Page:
- The storm is upon you: Tune in more regularly during the storm, but keep distractions as well. When a major storm hits, you need to know if there are tornado warnings or other major calls to action, so you will want and need to keep checking the news. But when those major announcements come, there will be alert signals to help you cue in to pay attention. Otherwise, have your feeds on in the background (or set regular reminders to check in) and focus on other things – books, games, music or movies if you have power can all help keep you from getting emotionally overloaded.
- After the storm: Just as during the storm, updates will be less predictable and more sporadic than in the early stages of predictions. Stay focused on actionable information – reports on things that will help you, whether it’s relief services, phone numbers to call for help, or guidance around where to get supplies. To the extent that you can do this via non-video sources, the better for your emotional impact.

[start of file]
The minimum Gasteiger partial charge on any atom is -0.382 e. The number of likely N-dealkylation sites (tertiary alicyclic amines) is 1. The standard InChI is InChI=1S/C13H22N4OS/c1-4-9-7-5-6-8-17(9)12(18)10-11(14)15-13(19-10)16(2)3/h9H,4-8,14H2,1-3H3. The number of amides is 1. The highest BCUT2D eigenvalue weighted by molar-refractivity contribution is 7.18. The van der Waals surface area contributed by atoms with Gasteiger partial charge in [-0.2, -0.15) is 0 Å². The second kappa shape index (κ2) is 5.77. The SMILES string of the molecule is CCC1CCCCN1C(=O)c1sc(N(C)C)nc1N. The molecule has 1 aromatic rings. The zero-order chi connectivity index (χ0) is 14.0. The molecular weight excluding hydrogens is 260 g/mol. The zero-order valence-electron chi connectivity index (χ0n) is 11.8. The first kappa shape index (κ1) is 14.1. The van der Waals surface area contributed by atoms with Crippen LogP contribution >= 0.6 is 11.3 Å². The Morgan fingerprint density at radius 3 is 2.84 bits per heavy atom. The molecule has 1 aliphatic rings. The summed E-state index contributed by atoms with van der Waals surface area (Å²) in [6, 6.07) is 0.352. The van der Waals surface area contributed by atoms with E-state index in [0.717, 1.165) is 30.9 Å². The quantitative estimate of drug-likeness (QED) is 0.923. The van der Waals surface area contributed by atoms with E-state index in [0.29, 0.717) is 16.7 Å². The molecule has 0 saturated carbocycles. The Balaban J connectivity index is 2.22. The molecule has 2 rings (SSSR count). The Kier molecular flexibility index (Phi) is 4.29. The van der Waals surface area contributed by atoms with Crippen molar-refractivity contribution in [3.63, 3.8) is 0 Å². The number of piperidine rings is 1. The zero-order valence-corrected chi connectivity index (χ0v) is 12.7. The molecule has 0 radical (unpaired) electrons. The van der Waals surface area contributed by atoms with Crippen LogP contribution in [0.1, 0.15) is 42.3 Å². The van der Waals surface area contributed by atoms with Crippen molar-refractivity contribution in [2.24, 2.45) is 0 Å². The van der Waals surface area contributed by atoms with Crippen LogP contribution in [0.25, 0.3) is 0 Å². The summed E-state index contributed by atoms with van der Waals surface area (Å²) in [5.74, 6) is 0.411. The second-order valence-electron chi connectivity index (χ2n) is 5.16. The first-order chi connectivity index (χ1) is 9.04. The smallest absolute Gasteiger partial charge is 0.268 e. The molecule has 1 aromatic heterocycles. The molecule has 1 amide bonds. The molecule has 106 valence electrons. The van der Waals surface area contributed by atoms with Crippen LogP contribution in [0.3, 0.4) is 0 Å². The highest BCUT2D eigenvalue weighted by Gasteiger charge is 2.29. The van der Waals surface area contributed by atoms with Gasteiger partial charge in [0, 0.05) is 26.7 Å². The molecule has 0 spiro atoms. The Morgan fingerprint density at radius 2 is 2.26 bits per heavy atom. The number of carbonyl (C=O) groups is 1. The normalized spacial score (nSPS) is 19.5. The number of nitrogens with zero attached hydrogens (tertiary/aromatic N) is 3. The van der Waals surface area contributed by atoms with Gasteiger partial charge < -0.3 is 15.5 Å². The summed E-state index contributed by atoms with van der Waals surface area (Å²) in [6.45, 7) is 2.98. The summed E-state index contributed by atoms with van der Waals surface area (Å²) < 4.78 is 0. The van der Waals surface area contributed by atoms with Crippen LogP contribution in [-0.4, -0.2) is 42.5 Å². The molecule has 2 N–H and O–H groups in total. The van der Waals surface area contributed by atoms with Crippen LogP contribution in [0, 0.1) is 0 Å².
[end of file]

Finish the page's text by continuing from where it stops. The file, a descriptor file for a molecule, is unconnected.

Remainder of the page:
- When you’re safe: Whether the storm missed you, or whether you were just fortunate to be spared significant damage. now is the time to pay attention to the images that show the storm’s impact…but for a purpose. It can be easy to get sucked into a feeling of hopelessness by watching non-stop coverage of flood or wind damage and hear the stories of lives disrupted or lost. Put yourself on time limits; watch enough to let your empathy and compassion push you to help, whether as a donor, a volunteer, an advocate or just as a friend and fellow human being. If you find yourself feeling helpless, it’s time to turn off the media and start doing something to help. Look for the opportunities in your community.
Keeping the balance between being informed and being overwhelmed takes work. Hopefully these tips help. If you have others, please share them! Help others prevent fear from flooding their lives and leverage love to help each other recover!